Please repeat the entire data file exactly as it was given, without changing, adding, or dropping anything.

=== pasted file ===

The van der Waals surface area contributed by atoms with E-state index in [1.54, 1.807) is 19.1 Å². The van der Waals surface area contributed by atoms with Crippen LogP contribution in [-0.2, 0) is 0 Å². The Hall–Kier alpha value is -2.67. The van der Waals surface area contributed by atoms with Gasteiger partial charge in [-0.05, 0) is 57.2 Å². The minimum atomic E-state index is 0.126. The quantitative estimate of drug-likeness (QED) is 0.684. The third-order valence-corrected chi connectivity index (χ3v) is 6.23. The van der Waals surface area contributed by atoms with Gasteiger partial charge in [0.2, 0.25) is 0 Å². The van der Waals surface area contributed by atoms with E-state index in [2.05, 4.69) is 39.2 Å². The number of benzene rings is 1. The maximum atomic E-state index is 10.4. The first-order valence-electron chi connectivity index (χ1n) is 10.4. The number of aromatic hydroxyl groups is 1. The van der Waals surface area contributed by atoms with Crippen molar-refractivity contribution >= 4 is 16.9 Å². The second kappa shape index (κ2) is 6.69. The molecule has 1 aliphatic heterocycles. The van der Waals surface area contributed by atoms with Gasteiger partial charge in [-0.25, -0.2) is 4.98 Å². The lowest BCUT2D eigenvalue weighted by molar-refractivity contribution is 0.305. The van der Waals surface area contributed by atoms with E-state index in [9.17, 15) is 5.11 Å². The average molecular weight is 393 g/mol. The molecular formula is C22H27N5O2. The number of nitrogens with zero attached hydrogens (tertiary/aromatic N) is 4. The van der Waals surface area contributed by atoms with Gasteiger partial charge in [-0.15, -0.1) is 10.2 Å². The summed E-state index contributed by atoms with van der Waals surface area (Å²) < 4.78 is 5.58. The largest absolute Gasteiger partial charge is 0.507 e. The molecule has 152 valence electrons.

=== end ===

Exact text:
The van der Waals surface area contributed by atoms with E-state index in [1.54, 1.807) is 19.1 Å². The van der Waals surface area contributed by atoms with Crippen LogP contribution in [-0.2, 0) is 0 Å². The Hall–Kier alpha value is -2.67. The van der Waals surface area contributed by atoms with Gasteiger partial charge in [-0.05, 0) is 57.2 Å². The minimum atomic E-state index is 0.126. The quantitative estimate of drug-likeness (QED) is 0.684. The third-order valence-corrected chi connectivity index (χ3v) is 6.23. The van der Waals surface area contributed by atoms with Gasteiger partial charge in [0.2, 0.25) is 0 Å². The van der Waals surface area contributed by atoms with E-state index in [2.05, 4.69) is 39.2 Å². The number of benzene rings is 1. The maximum atomic E-state index is 10.4. The first-order valence-electron chi connectivity index (χ1n) is 10.4. The number of aromatic hydroxyl groups is 1. The van der Waals surface area contributed by atoms with Crippen molar-refractivity contribution >= 4 is 16.9 Å². The second kappa shape index (κ2) is 6.69. The molecule has 1 aliphatic heterocycles. The van der Waals surface area contributed by atoms with Gasteiger partial charge in [-0.25, -0.2) is 4.98 Å². The lowest BCUT2D eigenvalue weighted by molar-refractivity contribution is 0.305. The van der Waals surface area contributed by atoms with E-state index in [9.17, 15) is 5.11 Å². The average molecular weight is 393 g/mol. The molecular formula is C22H27N5O2. The number of nitrogens with zero attached hydrogens (tertiary/aromatic N) is 4. The van der Waals surface area contributed by atoms with Gasteiger partial charge in [-0.15, -0.1) is 10.2 Å². The summed E-state index contributed by atoms with van der Waals surface area (Å²) < 4.78 is 5.58. The largest absolute Gasteiger partial charge is 0.507 e. The molecule has 152 valence electrons.